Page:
If you have no experience with installing software on servers and do not want to learn, then this process may not be for you. You may wish instead to visit a site which gives out free WordPress installs and create a blog there. Some examples are http://wordpress.com, http://network23.org, http://blogsport.eu.
However, if you have time, and access to a webspace, then it can be well worth installing your own version - to increase privacy and control over your set-up.
You need some basic system administrations skills and the following to install WordPress on your server (it is beyond the scope of this guide to walk you through each technology, so a high level of prior understanding is assumed):
- MySQL 5.2.4 or better (other SQL variants will require additional configuration not covered by this chapter)
- PHP 5.0 or better
- The mod_rewrite module for Apache webserver.
You will also need the following skills:
- familiarity with FTP/FTPS including setting directory permissions
- OR confidence with decompressing archives and changing file ownership in shell.
Quick Guide to Installing WordPress
Here's the quick version of the instructions, for those that are already comfortable with performing such installations. This guide is from the WordPress codex pages. More detailed instructions1 are also on the WordPress codex pages.
If you are not comfortable with renaming files, Steps 3 and 4 are optional and you can skip them as the install program will create wp-config.php file.
- Download and unzip the WordPress package if you haven't already.
- Create a database for WordPress on your web server, as well as a MySQL2 user who has all privileges for accessing and modifying it.
- Rename the wp-config-sample.php file to wp-config.php.
- Open wp-config.php in a text editor3 and fill in your database details4 as explained in Editing wp-config.php5 to generate and use your secret key password.
- Upload the WordPress files in the desired location on your web server:
- If you want to integrate WordPress into the root of your domain (e.g. http://example.com/), move or upload all contents of the unzipped WordPress directory (but excluding the directory itself) into the root directory of your web server.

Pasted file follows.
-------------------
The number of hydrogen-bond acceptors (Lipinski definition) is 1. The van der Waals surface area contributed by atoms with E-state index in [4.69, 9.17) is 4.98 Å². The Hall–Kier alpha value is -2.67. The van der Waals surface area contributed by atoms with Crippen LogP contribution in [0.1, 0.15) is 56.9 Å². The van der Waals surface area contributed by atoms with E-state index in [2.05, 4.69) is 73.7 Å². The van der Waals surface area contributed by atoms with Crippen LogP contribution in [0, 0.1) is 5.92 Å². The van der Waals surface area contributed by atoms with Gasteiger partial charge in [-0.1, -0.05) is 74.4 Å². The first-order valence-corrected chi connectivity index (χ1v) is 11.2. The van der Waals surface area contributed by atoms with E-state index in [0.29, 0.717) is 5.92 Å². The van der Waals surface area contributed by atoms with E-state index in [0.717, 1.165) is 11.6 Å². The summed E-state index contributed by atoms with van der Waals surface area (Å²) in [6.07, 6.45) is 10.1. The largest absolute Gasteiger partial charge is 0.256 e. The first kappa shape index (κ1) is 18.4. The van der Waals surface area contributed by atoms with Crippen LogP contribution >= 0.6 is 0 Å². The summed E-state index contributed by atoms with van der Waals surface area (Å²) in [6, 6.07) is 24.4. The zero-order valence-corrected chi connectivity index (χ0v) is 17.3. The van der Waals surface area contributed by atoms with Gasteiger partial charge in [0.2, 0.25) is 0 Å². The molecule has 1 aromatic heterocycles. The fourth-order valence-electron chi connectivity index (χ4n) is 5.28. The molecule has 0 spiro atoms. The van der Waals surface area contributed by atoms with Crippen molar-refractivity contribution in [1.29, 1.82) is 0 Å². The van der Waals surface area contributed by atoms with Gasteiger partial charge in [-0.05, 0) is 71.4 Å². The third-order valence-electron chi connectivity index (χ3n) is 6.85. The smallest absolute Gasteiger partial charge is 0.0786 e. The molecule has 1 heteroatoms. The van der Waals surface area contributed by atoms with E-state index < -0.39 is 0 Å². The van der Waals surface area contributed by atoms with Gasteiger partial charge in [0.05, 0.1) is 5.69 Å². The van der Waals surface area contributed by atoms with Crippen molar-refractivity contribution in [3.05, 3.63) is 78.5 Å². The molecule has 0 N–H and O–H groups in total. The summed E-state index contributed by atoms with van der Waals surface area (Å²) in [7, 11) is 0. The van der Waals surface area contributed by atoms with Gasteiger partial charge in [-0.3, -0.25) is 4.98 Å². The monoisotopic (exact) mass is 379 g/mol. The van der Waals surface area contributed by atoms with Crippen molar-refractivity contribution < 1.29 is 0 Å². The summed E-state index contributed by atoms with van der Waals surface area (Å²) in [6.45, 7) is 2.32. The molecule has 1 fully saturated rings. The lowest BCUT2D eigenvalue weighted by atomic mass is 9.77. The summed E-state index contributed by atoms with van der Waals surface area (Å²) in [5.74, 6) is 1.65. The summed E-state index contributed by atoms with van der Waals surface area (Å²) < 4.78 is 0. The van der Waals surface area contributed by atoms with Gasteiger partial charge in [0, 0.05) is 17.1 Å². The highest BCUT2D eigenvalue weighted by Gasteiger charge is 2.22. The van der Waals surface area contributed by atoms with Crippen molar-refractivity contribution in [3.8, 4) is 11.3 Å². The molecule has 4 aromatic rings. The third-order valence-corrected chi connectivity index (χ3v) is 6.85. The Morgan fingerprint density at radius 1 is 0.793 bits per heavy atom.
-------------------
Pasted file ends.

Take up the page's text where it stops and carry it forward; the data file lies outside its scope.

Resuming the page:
- If you want to have your WordPress installation in its own subdirectory on your web site (e.g. http://example.com/blog/), create the blog directory on your server and upload WordPress to the directory via FTP.
- Run the WordPress installation script by accessing wp-admin/install.php in a web browser.
- If you installed WordPress in the root directory, you should visit: http://example.com/wp-admin/install.php
- If you installed WordPress in its own subdirectory called blog, for example, you should visit: http://example.com/blog/wp-admin/install.php
That's it! WordPress should now be installed.
The initial administrator user name is "admin" (without the quotes). Type that in the user field and paste the password in the password field. If you are working on a shared computer, do not check the "Remember me" box.
The first thing that should be done upon logging in is to create a new user for yourself with a memorable password.
- Click the Users tab towards the right side of the top menu bar.
- Scroll down the page until you see the Add New User heading.
- Enter your username, your email address and your new password. Set the Role drop down menu to Administrator and click Add User.
After finishing the WordPress install you should change the permissions of the web root directory to something more secure. There is more information on this in the section Securing Your Installation.
Media Upload Settings
Before getting started with adding media to your website you may need to have a look at the limits imposed by your server. The default settings of your server may mean that you have a fairly small limit set to upload files. This may be come clear when you try to upload a file that is over the Maximum upload file size.
You to change this limit you need to overwrite those configurations by adding the following into your .htaccess file. The #Change upload limits is just a comment. You can put these lines before or after any other script in you .htaccess file. Save it and upload. That's it! Hope this helps!
#Change upload limits
php_value memory_limit 34M
php_value post_max_size 33M
php_value upload_max_filesize 32M
php_value max_execution_time 600
#Change upload limits end
There other ways to change this setting that are listed in a support thread on the WordPress support site.6
Keeping Wordpress Updated
Now you have successfully installed Wordpress, you need to make sure that you keep it (and all the themes and plugins) updated. Failure to keep Wordpress updated will expose you to an increased risk that your blog or website could become compromised by a malicious attacker.
More information on this topic can be found in the section Securing Your Installation of the Advanced Admin chapter of this book.